A Gloriously Godless Weekend – Part 2
Less than eight hours after getting to bed I was on my way back to the Alexander for Saturday’s session. Tired and mildly hung over, I was a little apprehensive about the length of the program. Even had my eyes been at their brightest and my tail at its bushiest, I would have been concerned that at some point in the day my brain would simply refuse to take in any more information. But I needn’t have worried. As packed as the day was, I never found myself losing interest. The talks were without exception informative and engrossing, and there was plenty of entertainment to be had outside.
The panel on secular education and human rights was already underway by the time I arrived. Jane Donnelly, Atheist Ireland‘s Education Officer brought us up to date with the current situation and the progress we’ve made in recent years. She made the point that this was a real fight for human rights and for freedom from discrimination, and it seems that thanks in no small part to her efforts, it’s one we’re starting to win. Annie Laurie Gaylor cautioned us to be wary of the Catholic Church’s overtures towards multi-denominational schools, reminding us that “whenever you hear Catholics promoting choice you know something’s up.”
Following that was a discussion on blasphemy laws, particularly appropriate here as Ireland is the only western democracy to have enacted a new blasphemy law in the 21st century, bucking the popular trend among modern states of abolishing them. Michael Nugent described blasphemy laws as “simultaneously dangerous and silly” and emphasised the problems caused by their creating “a distinction between religious beliefs and other kinds of belief. “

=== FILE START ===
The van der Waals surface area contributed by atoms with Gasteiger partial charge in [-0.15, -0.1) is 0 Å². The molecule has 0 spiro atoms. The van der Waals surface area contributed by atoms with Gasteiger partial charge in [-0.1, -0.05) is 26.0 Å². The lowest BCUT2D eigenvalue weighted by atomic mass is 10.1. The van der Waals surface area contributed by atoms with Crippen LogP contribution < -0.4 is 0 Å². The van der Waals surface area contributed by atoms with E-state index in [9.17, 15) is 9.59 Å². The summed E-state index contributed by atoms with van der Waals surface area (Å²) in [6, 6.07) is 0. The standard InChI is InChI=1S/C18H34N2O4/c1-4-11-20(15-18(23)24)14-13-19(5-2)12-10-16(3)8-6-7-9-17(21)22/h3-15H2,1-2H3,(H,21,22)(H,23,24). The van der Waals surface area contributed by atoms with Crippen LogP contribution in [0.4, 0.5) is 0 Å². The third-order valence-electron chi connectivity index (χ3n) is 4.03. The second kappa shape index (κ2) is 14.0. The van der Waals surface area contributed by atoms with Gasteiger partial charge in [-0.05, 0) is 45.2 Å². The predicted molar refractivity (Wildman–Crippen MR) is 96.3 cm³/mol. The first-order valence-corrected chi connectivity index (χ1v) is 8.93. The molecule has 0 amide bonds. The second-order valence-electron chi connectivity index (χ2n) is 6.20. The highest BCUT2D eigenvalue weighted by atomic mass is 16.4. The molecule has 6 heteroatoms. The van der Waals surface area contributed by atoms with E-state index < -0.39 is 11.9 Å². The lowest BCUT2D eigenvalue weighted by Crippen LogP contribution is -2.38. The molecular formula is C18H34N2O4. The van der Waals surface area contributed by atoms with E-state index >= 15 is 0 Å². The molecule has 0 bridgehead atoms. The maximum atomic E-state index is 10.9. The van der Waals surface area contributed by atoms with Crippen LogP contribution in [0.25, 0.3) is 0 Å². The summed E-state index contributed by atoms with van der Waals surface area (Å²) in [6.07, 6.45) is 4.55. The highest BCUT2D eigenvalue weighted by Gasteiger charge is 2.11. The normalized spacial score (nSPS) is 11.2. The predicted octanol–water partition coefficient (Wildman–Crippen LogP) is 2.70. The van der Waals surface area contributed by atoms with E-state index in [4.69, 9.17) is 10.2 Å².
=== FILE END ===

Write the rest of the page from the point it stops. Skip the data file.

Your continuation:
Professor David Nash of and author of a number of books on blasphemy said that the Irish blasphemy law was “anomalous”, having no precedent in common law or in any legislation and “looks like it was cobbled together on the back of an envelope in a back room”. He listed several serious flaws in the Irish law and noted that blasphemy laws – regardless of their original intentions – are often cynically abused by governments and groups like white supremacists and Scientologists.
Anne Marie Waters of One Law for All expounded on how laws intended to protect people of all religious beliefs can actually be counterproductive. Some Sharia courts have been given legal status in the United Kingdom to sort out domestic and minor disagreements within “Muslim communities”. While in theory all parties involved need to consent to this process, what happens in practice is that Muslim women either do not realise they have a choice or are heavily pressured into accepting the arbitration of a Sharia court and may be forced back into violent and abusive marriages. She made the excellent point that it is not racist to criticise the religious beliefs of non-whites; it is racist to give their religious beliefs undue respect because of their skin colour.
The keynote address was given by embryologist, prolific blogger and equal-opportunity blasphemer PZ Myers, and had the provocative title: “Dancing on the Graves of the Gods: How Science Kills Faith”.